"Do not murder. (Exo 20:13 CJB)
As I said before, when reading the Bible, we have to discern between what is prescriptive and what is descriptive. And even when we make that difference, we have to discern between what is for the moment, or for all times; for a particular person or for everyone; in a certain place or everywhere. We also have to understand the mission of the moment.
When Abraham arrived in the Promised Land and found it inhabited, he decided to turn around. He later came back to make a sort of treaty with its inhabitants.
Avram took his wife Sarai, his brother's son Lot, and all their possessions which they had accumulated, as well as the people they had acquired in Haran; then they set out for the land of Kena`an and entered the land of Kena`an. Avram passed through the land to the place called Sh'khem, to the oak of Moreh. The Kena`ani were then in the land. Adonai appeared to Avram and said, "To your descendants I will give this land." So he built an altar there to Adonai, who had appeared to him. He left that place, went to the hill east of Beit-El and pitched his tent. With Beit-El to the west and `Ai to the east, he built an altar there and called on the name of Adonai. Then Avram traveled on, continuing toward the Negev. But there was a famine in the land, so Avram went down into Egypt to stay there, because the famine in the land was severe. (Gen 12:5-10 CJB)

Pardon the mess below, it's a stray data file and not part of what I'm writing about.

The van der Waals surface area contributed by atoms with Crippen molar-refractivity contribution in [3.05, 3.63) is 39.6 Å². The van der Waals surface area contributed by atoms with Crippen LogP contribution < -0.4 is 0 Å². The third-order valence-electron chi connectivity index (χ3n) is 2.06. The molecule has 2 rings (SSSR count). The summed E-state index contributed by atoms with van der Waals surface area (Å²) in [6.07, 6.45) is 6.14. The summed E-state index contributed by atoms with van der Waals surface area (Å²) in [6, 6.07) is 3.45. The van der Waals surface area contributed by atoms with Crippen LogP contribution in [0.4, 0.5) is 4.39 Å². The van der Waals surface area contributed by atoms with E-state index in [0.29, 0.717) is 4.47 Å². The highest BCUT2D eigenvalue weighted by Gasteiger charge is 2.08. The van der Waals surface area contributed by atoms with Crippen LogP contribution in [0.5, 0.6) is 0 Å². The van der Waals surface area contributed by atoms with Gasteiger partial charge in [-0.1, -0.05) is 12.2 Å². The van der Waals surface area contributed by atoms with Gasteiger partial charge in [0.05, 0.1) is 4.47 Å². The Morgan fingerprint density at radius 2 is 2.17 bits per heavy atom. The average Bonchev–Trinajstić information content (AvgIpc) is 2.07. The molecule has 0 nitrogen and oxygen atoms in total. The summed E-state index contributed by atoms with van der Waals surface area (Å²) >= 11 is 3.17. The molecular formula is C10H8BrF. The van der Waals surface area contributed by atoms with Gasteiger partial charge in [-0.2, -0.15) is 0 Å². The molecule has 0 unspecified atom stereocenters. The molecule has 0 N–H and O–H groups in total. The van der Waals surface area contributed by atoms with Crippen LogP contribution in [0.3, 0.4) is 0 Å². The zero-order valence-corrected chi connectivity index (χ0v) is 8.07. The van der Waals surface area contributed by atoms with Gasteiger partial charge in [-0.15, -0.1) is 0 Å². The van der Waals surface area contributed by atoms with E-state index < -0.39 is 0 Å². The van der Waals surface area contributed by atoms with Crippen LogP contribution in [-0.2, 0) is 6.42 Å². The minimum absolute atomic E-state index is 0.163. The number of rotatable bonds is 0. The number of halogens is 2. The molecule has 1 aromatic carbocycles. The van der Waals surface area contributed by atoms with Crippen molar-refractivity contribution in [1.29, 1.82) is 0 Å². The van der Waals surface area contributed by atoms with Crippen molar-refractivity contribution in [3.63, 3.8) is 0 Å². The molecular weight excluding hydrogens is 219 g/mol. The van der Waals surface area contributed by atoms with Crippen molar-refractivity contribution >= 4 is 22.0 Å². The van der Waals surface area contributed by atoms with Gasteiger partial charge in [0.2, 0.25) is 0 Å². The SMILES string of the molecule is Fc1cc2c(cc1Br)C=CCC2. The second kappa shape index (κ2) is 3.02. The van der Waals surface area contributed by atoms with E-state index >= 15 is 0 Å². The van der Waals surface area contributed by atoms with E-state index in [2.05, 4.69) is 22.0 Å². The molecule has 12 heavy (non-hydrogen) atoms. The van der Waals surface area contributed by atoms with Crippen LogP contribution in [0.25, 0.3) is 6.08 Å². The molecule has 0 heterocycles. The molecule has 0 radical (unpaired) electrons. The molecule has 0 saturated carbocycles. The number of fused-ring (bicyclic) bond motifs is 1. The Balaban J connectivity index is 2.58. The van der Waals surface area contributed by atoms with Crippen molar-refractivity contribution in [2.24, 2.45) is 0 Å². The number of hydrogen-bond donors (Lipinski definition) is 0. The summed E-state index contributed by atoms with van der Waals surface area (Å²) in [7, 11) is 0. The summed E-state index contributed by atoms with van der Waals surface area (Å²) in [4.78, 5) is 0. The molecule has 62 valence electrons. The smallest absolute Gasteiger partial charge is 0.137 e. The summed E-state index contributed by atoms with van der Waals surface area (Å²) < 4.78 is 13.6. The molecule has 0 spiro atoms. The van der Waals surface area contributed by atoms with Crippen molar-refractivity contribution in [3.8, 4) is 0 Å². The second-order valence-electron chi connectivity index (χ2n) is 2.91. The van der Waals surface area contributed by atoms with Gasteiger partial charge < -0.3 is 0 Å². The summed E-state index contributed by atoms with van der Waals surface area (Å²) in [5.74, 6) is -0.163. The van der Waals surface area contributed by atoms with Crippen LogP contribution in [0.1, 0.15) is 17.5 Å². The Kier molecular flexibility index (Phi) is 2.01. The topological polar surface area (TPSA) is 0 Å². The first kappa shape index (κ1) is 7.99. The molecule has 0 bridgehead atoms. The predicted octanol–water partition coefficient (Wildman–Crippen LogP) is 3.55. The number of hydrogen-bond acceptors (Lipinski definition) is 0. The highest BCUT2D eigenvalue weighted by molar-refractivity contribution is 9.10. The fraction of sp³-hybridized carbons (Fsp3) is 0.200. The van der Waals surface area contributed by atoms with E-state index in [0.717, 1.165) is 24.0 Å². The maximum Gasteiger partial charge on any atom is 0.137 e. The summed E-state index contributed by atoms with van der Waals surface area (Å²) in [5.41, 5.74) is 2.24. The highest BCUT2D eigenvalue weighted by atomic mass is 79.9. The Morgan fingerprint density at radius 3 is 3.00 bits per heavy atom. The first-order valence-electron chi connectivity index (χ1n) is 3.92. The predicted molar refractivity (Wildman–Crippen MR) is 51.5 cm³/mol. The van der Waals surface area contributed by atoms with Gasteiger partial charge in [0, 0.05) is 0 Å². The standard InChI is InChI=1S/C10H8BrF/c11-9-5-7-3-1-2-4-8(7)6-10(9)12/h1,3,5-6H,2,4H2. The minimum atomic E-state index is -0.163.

Avram went up from Egypt -- he, his wife and everything he had, and Lot with him -- into the Negev. Avram became wealthy, with much cattle, silver and gold. As he went on his travels from the Negev, he came to Beit-El, to the place where his tent had been at the beginning, between Beit-El and `Ai, where he had first built the altar; and there Avram called on the name of Adonai. (Gen 13:1-4 CJB)